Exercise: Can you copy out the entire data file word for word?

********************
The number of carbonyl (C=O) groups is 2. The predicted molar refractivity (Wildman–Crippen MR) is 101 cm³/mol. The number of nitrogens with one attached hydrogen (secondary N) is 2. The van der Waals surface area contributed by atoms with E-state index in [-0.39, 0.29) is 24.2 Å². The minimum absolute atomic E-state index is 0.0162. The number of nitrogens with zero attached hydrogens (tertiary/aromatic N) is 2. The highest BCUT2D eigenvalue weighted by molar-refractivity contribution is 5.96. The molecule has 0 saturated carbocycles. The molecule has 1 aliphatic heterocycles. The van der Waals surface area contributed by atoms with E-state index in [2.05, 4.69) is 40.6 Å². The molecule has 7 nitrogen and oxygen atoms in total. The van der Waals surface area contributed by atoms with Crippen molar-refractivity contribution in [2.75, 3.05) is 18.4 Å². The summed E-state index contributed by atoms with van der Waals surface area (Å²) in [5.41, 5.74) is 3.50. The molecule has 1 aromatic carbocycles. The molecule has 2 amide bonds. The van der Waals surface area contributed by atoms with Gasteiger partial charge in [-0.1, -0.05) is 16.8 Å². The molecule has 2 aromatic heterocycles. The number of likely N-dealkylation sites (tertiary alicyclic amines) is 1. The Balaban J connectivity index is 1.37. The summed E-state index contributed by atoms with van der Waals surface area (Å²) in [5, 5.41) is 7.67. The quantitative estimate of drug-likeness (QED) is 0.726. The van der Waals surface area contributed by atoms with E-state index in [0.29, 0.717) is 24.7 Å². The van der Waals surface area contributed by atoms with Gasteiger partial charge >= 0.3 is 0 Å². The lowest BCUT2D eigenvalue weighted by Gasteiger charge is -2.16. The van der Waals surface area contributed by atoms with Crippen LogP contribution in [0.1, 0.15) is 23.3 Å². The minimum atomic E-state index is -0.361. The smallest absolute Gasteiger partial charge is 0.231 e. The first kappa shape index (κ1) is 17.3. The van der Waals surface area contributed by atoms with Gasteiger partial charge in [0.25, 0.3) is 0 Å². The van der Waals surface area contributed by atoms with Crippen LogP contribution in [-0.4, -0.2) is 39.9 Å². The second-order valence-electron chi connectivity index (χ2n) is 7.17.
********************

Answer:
The number of carbonyl (C=O) groups is 2. The predicted molar refractivity (Wildman–Crippen MR) is 101 cm³/mol. The number of nitrogens with one attached hydrogen (secondary N) is 2. The van der Waals surface area contributed by atoms with E-state index in [-0.39, 0.29) is 24.2 Å². The minimum absolute atomic E-state index is 0.0162. The number of nitrogens with zero attached hydrogens (tertiary/aromatic N) is 2. The highest BCUT2D eigenvalue weighted by molar-refractivity contribution is 5.96. The molecule has 0 saturated carbocycles. The molecule has 1 aliphatic heterocycles. The van der Waals surface area contributed by atoms with E-state index in [2.05, 4.69) is 40.6 Å². The molecule has 7 nitrogen and oxygen atoms in total. The van der Waals surface area contributed by atoms with Crippen molar-refractivity contribution in [2.75, 3.05) is 18.4 Å². The summed E-state index contributed by atoms with van der Waals surface area (Å²) in [5.41, 5.74) is 3.50. The molecule has 1 aromatic carbocycles. The molecule has 2 amide bonds. The van der Waals surface area contributed by atoms with Gasteiger partial charge in [-0.1, -0.05) is 16.8 Å². The molecule has 2 aromatic heterocycles. The number of likely N-dealkylation sites (tertiary alicyclic amines) is 1. The Balaban J connectivity index is 1.37. The summed E-state index contributed by atoms with van der Waals surface area (Å²) in [5, 5.41) is 7.67. The quantitative estimate of drug-likeness (QED) is 0.726. The van der Waals surface area contributed by atoms with E-state index in [0.29, 0.717) is 24.7 Å². The van der Waals surface area contributed by atoms with Gasteiger partial charge >= 0.3 is 0 Å². The lowest BCUT2D eigenvalue weighted by Gasteiger charge is -2.16. The van der Waals surface area contributed by atoms with Crippen LogP contribution in [0.1, 0.15) is 23.3 Å². The minimum atomic E-state index is -0.361. The smallest absolute Gasteiger partial charge is 0.231 e. The first kappa shape index (κ1) is 17.3. The van der Waals surface area contributed by atoms with Gasteiger partial charge in [0.25, 0.3) is 0 Å². The van der Waals surface area contributed by atoms with Crippen LogP contribution in [-0.4, -0.2) is 39.9 Å². The second-order valence-electron chi connectivity index (χ2n) is 7.17.